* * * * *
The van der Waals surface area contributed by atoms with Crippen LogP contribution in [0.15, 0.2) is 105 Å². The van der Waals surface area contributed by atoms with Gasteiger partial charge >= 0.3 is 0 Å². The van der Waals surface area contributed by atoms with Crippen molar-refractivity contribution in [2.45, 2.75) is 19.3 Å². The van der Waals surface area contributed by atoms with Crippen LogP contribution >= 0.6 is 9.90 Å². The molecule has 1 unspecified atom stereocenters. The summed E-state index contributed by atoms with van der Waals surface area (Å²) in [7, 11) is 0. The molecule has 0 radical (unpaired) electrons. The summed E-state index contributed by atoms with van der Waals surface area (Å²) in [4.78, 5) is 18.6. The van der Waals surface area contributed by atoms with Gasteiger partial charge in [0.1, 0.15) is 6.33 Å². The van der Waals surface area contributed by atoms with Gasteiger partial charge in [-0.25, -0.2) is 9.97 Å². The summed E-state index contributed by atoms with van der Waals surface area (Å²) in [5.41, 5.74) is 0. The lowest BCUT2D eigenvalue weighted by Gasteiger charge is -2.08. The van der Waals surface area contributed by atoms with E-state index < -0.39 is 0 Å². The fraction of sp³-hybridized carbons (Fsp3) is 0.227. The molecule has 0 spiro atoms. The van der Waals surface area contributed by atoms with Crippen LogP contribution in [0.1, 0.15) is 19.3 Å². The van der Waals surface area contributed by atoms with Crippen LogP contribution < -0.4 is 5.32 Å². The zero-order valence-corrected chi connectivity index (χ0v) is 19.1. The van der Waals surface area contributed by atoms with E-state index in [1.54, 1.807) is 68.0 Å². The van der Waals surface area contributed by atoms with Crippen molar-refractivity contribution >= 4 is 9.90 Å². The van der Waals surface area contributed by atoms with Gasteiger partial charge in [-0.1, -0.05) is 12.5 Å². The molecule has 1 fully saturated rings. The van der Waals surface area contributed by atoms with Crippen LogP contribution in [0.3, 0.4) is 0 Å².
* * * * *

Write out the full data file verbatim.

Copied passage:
The van der Waals surface area contributed by atoms with Crippen LogP contribution in [0.15, 0.2) is 105 Å². The van der Waals surface area contributed by atoms with Gasteiger partial charge >= 0.3 is 0 Å². The van der Waals surface area contributed by atoms with Crippen molar-refractivity contribution in [2.45, 2.75) is 19.3 Å². The van der Waals surface area contributed by atoms with Crippen LogP contribution >= 0.6 is 9.90 Å². The molecule has 1 unspecified atom stereocenters. The summed E-state index contributed by atoms with van der Waals surface area (Å²) in [7, 11) is 0. The molecule has 0 radical (unpaired) electrons. The summed E-state index contributed by atoms with van der Waals surface area (Å²) in [4.78, 5) is 18.6. The van der Waals surface area contributed by atoms with Gasteiger partial charge in [0.1, 0.15) is 6.33 Å². The van der Waals surface area contributed by atoms with Gasteiger partial charge in [-0.25, -0.2) is 9.97 Å². The summed E-state index contributed by atoms with van der Waals surface area (Å²) in [5.41, 5.74) is 0. The lowest BCUT2D eigenvalue weighted by Gasteiger charge is -2.08. The van der Waals surface area contributed by atoms with E-state index < -0.39 is 0 Å². The fraction of sp³-hybridized carbons (Fsp3) is 0.227. The molecule has 0 spiro atoms. The van der Waals surface area contributed by atoms with Crippen LogP contribution in [0.1, 0.15) is 19.3 Å². The van der Waals surface area contributed by atoms with Crippen LogP contribution < -0.4 is 5.32 Å². The zero-order valence-corrected chi connectivity index (χ0v) is 19.1. The van der Waals surface area contributed by atoms with E-state index in [1.54, 1.807) is 68.0 Å². The van der Waals surface area contributed by atoms with Crippen molar-refractivity contribution >= 4 is 9.90 Å². The van der Waals surface area contributed by atoms with Gasteiger partial charge in [-0.1, -0.05) is 12.5 Å². The molecule has 1 fully saturated rings. The van der Waals surface area contributed by atoms with Crippen LogP contribution in [0.3, 0.4) is 0 Å².